A health warning placed on parts of Lake Taupō, due to the sudden outbreak of a supposedly toxin-producing algae species, has now been removed.
Water testing carried out by the Taupō District Council and Waikato District Council has found that the algal bloom, thought to spark illness among those who'd visited various popular swimming spots, has now dispersed.
Earlier this week, the algae had been triggered by still, warm conditions, and the presence of nitrogen and phosphorous in the water. However, tests of samples collected last Friday showed no sign of the feared toxins.
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Despite the removal of the warning, Toi Te Ora Public Health's Jim Miller has advised those swimming in the lake to remain cautious and keep a look out for odd-looking water.
"The current warm conditions may encourage algae growth, so it's always safest to check the water, before you get in," he said.
"Look before you leap - if the water looks discoloured, smells unusual, if there is scum on the surface, or the water has green or brown particles suspended in it, then it's best to avoid contact with the water, and swim or play somewhere else."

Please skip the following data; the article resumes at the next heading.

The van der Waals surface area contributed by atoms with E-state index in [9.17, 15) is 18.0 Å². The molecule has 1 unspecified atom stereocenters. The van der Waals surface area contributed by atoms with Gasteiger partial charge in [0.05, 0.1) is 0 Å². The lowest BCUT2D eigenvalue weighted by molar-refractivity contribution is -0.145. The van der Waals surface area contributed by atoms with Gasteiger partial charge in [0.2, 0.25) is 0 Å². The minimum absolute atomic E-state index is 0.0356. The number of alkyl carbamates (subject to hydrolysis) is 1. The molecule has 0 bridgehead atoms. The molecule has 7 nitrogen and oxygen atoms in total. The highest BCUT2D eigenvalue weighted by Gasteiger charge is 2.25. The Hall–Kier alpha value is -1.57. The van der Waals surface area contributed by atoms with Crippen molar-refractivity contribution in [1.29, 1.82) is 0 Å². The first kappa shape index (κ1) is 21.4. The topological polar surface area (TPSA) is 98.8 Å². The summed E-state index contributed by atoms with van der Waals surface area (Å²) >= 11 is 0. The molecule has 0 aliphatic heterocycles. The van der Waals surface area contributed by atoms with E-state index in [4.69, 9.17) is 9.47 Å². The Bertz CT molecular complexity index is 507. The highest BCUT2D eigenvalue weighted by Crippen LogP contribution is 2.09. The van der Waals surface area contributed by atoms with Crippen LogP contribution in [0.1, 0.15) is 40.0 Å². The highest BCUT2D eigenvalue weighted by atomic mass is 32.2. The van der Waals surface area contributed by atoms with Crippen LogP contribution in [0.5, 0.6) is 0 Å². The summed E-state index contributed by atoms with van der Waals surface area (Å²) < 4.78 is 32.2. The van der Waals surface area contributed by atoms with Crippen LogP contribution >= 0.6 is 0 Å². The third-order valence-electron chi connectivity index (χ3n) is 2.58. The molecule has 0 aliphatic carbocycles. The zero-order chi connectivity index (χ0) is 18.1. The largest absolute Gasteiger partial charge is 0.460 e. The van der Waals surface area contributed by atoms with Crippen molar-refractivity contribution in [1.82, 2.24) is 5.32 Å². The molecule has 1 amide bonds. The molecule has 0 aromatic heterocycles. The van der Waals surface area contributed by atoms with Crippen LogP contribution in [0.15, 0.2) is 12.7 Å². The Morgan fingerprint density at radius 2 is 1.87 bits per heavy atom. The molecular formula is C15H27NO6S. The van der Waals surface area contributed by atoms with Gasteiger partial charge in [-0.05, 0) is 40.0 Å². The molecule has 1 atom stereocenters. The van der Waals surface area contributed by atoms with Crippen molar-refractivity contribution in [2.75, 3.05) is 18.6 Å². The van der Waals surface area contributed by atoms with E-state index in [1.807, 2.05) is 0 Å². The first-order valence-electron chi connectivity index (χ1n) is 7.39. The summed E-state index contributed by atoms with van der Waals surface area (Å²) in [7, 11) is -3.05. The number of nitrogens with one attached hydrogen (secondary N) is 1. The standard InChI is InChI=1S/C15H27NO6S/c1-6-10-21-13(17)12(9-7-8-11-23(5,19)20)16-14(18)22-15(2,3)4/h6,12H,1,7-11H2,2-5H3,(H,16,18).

Waikato District Council will continue to monitor the lake at 12 locations weekly throughout the summer, due to the heightened likelihood of algal blooms created by the warm weather.
Staff are also on stand-by over the Christmas and New Year period, in case there's another outbreak.
Taupō District Council will also keep a close eye on its water supply.
Tūwharetoa Māori Trust Board chief executive Topia Rameka says the announcement is a good thing for families and the wider community heading into summer.
"It is a timely reminder that Lake Taupō is a dynamic environment," he said.
"The quality of our wai [water] is paramount, and we need to continue to look at ways to enhance and safeguard this precious resource."